The instrument uses pulse dilation (or stretching of the electron signal) to achieve a temporal resolution 10 times faster than traditional x-ray framing cameras. A voltage ramp imparts a velocity gradient on the signal-bearing electrons that are generated when x rays hit the transmission photocathode. As the electron signal traverses a drift space, it is stretched out in time, resulting in a signal that is 50 times longer. The high temporal resolution is achieved by selecting only a small part of the stretched signal stream for amplification and detection. Imaging enhancements result in the capability to resolve changes as fast as 5 trillionths of a second, equivalent to 200 billion images per second.

In addition, DIXI can survive 10 times higher neutron backgrounds compared to existing technologies. A longitudinal magnetic field guides the electrons within the drift space, allowing the instrument to be tilted off-axis to the object being viewed, which in turn permits additional shielding.

“DIXI is well suited for detecting x-ray emissions produced by various mechanisms, including those from inertial confinement fusion implosions and laser–plasma interactions,” says Livermore’s Sabrina Nagel, who helped develop the instrument. “The imaging system’s greater-than-50-times magnification allows resolution of the very small emissions from compressed NIF target capsules. This instrument has already captured details of NIF implosions never before seen with slower, traditional framing cameras.”

The success of DIXI at NIF has already sparked interest in adapting its pulse-dilation technology to other applications such as time-resolved neutron spectra. The system is also transportable and has variable temporal resolution and record length, which makes it a desirable diagnostic for other high-power laser facilities and x-ray emitting machines.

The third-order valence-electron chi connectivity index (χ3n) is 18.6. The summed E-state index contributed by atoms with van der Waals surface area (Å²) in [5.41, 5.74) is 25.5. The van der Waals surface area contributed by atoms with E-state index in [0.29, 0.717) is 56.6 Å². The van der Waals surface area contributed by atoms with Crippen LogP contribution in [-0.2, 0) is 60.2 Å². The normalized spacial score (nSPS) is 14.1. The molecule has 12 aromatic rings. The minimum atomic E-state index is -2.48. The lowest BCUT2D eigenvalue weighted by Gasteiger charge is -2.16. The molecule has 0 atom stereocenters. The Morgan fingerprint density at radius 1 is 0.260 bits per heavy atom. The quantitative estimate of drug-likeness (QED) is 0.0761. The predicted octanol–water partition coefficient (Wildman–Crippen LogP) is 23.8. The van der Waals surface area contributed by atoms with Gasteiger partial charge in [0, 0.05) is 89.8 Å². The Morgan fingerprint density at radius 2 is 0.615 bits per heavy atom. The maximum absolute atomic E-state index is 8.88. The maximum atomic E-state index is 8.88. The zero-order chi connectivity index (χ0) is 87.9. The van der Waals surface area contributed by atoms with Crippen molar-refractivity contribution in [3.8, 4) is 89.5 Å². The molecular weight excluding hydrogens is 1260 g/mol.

Development team for DIXI: (from left) Joe Holder, Jacob Parker, Charles Brown, Jay Ayers, Perry Bell, David Bradley, Sabrina Nagel, Joseph Kilkenny, and Kenneth Piston. (Not pictured: Walter Ferguson and Brian Felker.)
Development team for DIXI: (from left) Joe Holder, Jacob Parker, Charles Brown, Jay Ayers, Perry Bell, David Bradley, Sabrina Nagel, Joseph Kilkenny, and Kenneth Piston. (Not pictured: Walter Ferguson and Brian Felker.)

As the world’s fastest two-dimensional framing camera, the Dilation X-Ray Imager (DIXI) can produce images of an imploding target capsule with 10 times faster temporal resolution and in environments with 10 times higher neutron yields than its competitors.


As the world’s fastest two-dimensional framing camera, the Dilation X-Ray Imager (DIXI) can produce images of an imploding target capsule with 10 times faster temporal resolution and in environments with 10 times higher neutron yields than its competitors.

DIXI, MAOCM, and the HET system are three examples of how Laboratory researchers push the boundaries of scientific innovation and build on past technologies to improve capabilities. As evidenced by these three innovations, Laboratory researchers continue to advance the state of the art in the areas of cell biology, emergency response, and laser diagnostics in support of Livermore’s national security mission.

—Lanie L. Rivera

Key Words: adaptive optics (AO); Dilation X-ray Imager (DIXI); disease; emergency response; inventory; microelectromechanical systems (MEMS); MEMS-Based Adaptive Optics Confocal Microscope (MAOCM); National Ignition Facility (NIF); optics; pulse dilation; R&D 100 Award; radio frequency; Smart Real-Time Inventory System Based on Long-Range, Battery-Free, Radio Frequency Harsh Environment Tag (HET) system; x-ray framing camera.

For further information contact Diana Chen (925) 423-5664 (chen47@llnl.gov), Faranak Nekoogar (925) 423-3148 (nekoogar1@llnl.gov), or Sabrina R. Nagel (925) 422-7739 (nagel7@llnl.gov).